The wonderful video for Coldplay’s current single, Princess of China feat Rihanna, was co-directed by Adria Petty and Alan Bibby. We dropped them a line to find out a bit more about it.
So the Princess of China video has now been watched 25m times since the start of June. You must be pleased with the response?
We are blown away and delighted.
How did you guys come to be involved with the video?
AP: I have always wanted to do a project with my good friend Alan Bibby. When Chris Martin called me to do this with him and Rihanna I could not imagine doing it without a justice league of superhero power. So I called up Alan to co-direct and co-concept. Alan is an expert director but also a connoisseur of culture and this extends to the kung fu cinema genre, something I am not nearly as versed in. So basically we collaborated very equally and did a divide and conquer.
AB: It seemed like the perfect opportunity to collaborate on something that we both felt incredibly passionate about.
Did you have lots of ideas for the video, or was what we see in the finished video always the plan?
We had tons of ideas. But with the limitation of the shooting and prep time we landed on the ideas you see now in the video. The video looks just like the video we had in our minds.
How would you describe the concept of the video?
The concept of the video was about a complex love affair. Complicated by power, external forces and a male female power dynamic. We wanted to use the trailer format to combat the tricky time signature and unique songwriting. There is only one chorus in the middle of the song and a long outro. We also felt strongly the video should feature them both in what felt like a film event. The story is sort of a victorious rōnin returning home to find his loved one has become a bit of a gangster geisha. She now has become a match for him and a butterfly that is impossible to catch.
How closely did you aim to tie it to the lyrics?
AP: The only lyric that really had significance for me was "once upon a time… ". Just setting up the fantasy of the whole thing. Because I feel videos should let songs speak for themselves.
The geographical influences of the video seem to stretch beyond just China – was that intentional?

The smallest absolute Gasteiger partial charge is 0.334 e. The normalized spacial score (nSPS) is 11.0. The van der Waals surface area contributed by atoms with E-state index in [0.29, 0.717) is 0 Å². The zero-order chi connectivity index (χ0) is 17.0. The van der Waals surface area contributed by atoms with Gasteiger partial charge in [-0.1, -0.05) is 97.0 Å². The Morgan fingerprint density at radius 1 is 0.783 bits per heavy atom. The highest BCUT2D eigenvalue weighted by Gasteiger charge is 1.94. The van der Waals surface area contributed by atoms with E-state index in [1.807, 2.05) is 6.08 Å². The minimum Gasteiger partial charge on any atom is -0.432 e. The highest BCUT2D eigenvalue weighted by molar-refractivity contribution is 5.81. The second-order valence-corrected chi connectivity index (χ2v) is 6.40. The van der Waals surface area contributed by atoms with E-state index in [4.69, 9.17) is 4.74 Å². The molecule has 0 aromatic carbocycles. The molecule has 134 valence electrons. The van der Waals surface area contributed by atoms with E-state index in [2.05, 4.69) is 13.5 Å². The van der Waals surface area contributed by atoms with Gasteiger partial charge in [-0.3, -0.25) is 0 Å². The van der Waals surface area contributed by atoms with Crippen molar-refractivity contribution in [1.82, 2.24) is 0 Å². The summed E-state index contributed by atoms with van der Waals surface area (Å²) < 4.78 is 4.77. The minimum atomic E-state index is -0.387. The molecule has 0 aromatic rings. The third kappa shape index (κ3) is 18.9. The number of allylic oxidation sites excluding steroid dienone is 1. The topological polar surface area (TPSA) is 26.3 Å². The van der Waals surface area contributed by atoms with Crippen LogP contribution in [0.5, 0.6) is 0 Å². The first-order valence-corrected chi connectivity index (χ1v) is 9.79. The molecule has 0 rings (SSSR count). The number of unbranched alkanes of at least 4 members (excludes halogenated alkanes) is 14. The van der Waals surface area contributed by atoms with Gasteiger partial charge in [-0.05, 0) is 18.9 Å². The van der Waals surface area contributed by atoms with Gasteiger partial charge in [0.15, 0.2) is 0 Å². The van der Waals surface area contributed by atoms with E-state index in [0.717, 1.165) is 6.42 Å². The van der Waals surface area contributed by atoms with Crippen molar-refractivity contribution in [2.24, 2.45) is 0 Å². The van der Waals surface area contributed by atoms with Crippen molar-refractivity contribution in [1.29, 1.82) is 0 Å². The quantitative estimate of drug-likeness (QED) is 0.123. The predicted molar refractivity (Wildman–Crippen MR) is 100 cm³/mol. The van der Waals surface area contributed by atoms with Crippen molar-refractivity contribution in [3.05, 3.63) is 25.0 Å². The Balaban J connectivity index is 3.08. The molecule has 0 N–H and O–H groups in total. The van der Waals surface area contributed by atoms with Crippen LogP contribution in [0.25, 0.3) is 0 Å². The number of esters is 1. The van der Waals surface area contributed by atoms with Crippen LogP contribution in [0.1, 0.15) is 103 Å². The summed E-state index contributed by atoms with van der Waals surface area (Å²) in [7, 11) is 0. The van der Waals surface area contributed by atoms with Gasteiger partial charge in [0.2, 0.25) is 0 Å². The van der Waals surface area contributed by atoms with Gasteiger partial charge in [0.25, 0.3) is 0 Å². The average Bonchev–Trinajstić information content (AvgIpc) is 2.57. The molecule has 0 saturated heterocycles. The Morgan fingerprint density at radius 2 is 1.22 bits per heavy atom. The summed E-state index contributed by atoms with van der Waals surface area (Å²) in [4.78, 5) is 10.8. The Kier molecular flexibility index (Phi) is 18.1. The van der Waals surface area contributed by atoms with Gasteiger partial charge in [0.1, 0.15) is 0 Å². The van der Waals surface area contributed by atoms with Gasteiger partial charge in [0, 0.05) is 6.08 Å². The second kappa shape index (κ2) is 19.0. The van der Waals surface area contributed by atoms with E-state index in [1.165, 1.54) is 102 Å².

Yes. We did not want to be on the nose about the world we were creating being China. We wanted to create our own visual mix of influences from a variety of different places and times, from many different genres
Where was the video shot (and over what period)?
A day and a half in the deep outskirts of Los Angeles.
Did it all go to plan?
Yes miraculously it really did. We had a top level crew and a bunch of great people in both Coldplay and Rihanna’s organisations that really guaranteed that.
The bits with Rihanna and the multiple arms look particularly complicated – was that hard to achieve?
All in a day’s work.
How about the flying sword fight scenes?
With a lot of the video we wanted to stay true to the practical effects that the kung fu films and samurai epics we love used – so for these scenes, Chris and Rihanna were suspended from harnesses and cables, allowing them to literally fly through the air. They were both incredible with their own stunts.
How were Chris and Rihanna to work with?
Chris and Rihanna were both so professional and gorgeous to watch. We had so much great footage we could have made a second video with it. It really was quite a high to see them on camera.
Presumably adding the special effects took a while after the shoot?
It was a particularly complex and involved process, especially as everyone who was involved had such high expectations. We were incredibly lucky to be working with an amazing team of friends and collaborators who took it to such an amazing level. there were definitely a lot of late nights involved.
Did it all end up as you’d hope it would?
Yes we love this video. It is one of our favorites.
Finally, we ask all Coldplay.com interviewees for their favourite Coldplay song. What’s yours?
AP: Mine is We Never Change.
AB: Mine’s The Scientist